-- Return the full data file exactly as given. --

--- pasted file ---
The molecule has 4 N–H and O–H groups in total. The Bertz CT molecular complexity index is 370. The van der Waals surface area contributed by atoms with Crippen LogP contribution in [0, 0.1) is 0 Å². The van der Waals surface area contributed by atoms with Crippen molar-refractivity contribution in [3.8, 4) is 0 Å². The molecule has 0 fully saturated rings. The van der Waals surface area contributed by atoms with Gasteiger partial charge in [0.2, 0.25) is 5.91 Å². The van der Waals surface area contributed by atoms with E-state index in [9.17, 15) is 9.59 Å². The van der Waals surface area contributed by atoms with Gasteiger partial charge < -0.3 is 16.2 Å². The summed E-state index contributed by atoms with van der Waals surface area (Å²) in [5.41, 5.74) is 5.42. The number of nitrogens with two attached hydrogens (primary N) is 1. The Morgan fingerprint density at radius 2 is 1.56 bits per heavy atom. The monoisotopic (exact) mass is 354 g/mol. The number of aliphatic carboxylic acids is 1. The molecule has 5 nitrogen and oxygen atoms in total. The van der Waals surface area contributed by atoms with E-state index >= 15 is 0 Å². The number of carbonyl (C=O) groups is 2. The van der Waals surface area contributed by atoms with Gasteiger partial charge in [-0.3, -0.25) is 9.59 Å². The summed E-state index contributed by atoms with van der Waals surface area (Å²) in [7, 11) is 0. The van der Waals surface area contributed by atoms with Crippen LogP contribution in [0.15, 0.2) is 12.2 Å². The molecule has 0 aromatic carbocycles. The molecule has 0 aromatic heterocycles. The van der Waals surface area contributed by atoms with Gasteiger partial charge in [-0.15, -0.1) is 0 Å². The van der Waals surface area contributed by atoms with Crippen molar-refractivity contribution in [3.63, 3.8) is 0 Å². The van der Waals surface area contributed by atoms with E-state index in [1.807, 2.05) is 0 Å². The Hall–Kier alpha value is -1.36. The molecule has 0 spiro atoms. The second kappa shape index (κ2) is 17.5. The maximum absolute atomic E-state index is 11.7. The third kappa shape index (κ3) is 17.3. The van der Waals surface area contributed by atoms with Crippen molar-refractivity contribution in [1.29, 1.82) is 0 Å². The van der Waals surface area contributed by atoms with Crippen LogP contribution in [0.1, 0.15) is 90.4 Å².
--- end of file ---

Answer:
The molecule has 4 N–H and O–H groups in total. The Bertz CT molecular complexity index is 370. The van der Waals surface area contributed by atoms with Crippen LogP contribution in [0, 0.1) is 0 Å². The van der Waals surface area contributed by atoms with Crippen molar-refractivity contribution in [3.8, 4) is 0 Å². The molecule has 0 fully saturated rings. The van der Waals surface area contributed by atoms with Gasteiger partial charge in [0.2, 0.25) is 5.91 Å². The van der Waals surface area contributed by atoms with E-state index in [9.17, 15) is 9.59 Å². The van der Waals surface area contributed by atoms with Gasteiger partial charge < -0.3 is 16.2 Å². The summed E-state index contributed by atoms with van der Waals surface area (Å²) in [5.41, 5.74) is 5.42. The number of nitrogens with two attached hydrogens (primary N) is 1. The Morgan fingerprint density at radius 2 is 1.56 bits per heavy atom. The monoisotopic (exact) mass is 354 g/mol. The number of aliphatic carboxylic acids is 1. The molecule has 5 nitrogen and oxygen atoms in total. The van der Waals surface area contributed by atoms with E-state index >= 15 is 0 Å². The number of carbonyl (C=O) groups is 2. The van der Waals surface area contributed by atoms with Gasteiger partial charge in [-0.3, -0.25) is 9.59 Å². The summed E-state index contributed by atoms with van der Waals surface area (Å²) in [7, 11) is 0. The van der Waals surface area contributed by atoms with Crippen LogP contribution in [0.15, 0.2) is 12.2 Å². The molecule has 0 aromatic carbocycles. The molecule has 0 aromatic heterocycles. The van der Waals surface area contributed by atoms with Gasteiger partial charge in [-0.15, -0.1) is 0 Å². The van der Waals surface area contributed by atoms with Crippen molar-refractivity contribution in [3.63, 3.8) is 0 Å². The van der Waals surface area contributed by atoms with E-state index in [1.807, 2.05) is 0 Å². The Hall–Kier alpha value is -1.36. The molecule has 0 spiro atoms. The second kappa shape index (κ2) is 17.5. The maximum absolute atomic E-state index is 11.7. The third kappa shape index (κ3) is 17.3. The van der Waals surface area contributed by atoms with Crippen molar-refractivity contribution in [1.29, 1.82) is 0 Å². The van der Waals surface area contributed by atoms with Crippen LogP contribution in [0.1, 0.15) is 90.4 Å².